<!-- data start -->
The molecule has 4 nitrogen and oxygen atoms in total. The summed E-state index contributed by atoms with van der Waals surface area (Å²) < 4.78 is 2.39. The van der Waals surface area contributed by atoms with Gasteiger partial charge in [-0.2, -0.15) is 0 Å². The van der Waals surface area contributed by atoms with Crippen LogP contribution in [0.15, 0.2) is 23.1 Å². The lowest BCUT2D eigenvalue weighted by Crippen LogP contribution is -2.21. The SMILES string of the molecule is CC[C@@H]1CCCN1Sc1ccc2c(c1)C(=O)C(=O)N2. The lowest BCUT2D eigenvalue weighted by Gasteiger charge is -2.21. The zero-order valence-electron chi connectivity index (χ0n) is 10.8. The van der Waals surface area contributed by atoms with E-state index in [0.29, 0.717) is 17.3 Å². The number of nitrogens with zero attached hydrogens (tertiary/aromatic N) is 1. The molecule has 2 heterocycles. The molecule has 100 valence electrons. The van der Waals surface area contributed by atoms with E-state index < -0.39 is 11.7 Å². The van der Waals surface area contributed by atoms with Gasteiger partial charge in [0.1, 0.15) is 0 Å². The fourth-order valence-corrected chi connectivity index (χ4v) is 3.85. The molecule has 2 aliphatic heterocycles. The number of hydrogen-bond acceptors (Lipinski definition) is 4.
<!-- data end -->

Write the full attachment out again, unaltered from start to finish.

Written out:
The molecule has 4 nitrogen and oxygen atoms in total. The summed E-state index contributed by atoms with van der Waals surface area (Å²) < 4.78 is 2.39. The van der Waals surface area contributed by atoms with Gasteiger partial charge in [-0.2, -0.15) is 0 Å². The van der Waals surface area contributed by atoms with Crippen LogP contribution in [0.15, 0.2) is 23.1 Å². The lowest BCUT2D eigenvalue weighted by Crippen LogP contribution is -2.21. The SMILES string of the molecule is CC[C@@H]1CCCN1Sc1ccc2c(c1)C(=O)C(=O)N2. The lowest BCUT2D eigenvalue weighted by Gasteiger charge is -2.21. The zero-order valence-electron chi connectivity index (χ0n) is 10.8. The van der Waals surface area contributed by atoms with E-state index in [0.29, 0.717) is 17.3 Å². The number of nitrogens with zero attached hydrogens (tertiary/aromatic N) is 1. The molecule has 2 heterocycles. The molecule has 100 valence electrons. The van der Waals surface area contributed by atoms with E-state index < -0.39 is 11.7 Å². The van der Waals surface area contributed by atoms with Gasteiger partial charge in [0.1, 0.15) is 0 Å². The fourth-order valence-corrected chi connectivity index (χ4v) is 3.85. The molecule has 2 aliphatic heterocycles. The number of hydrogen-bond acceptors (Lipinski definition) is 4.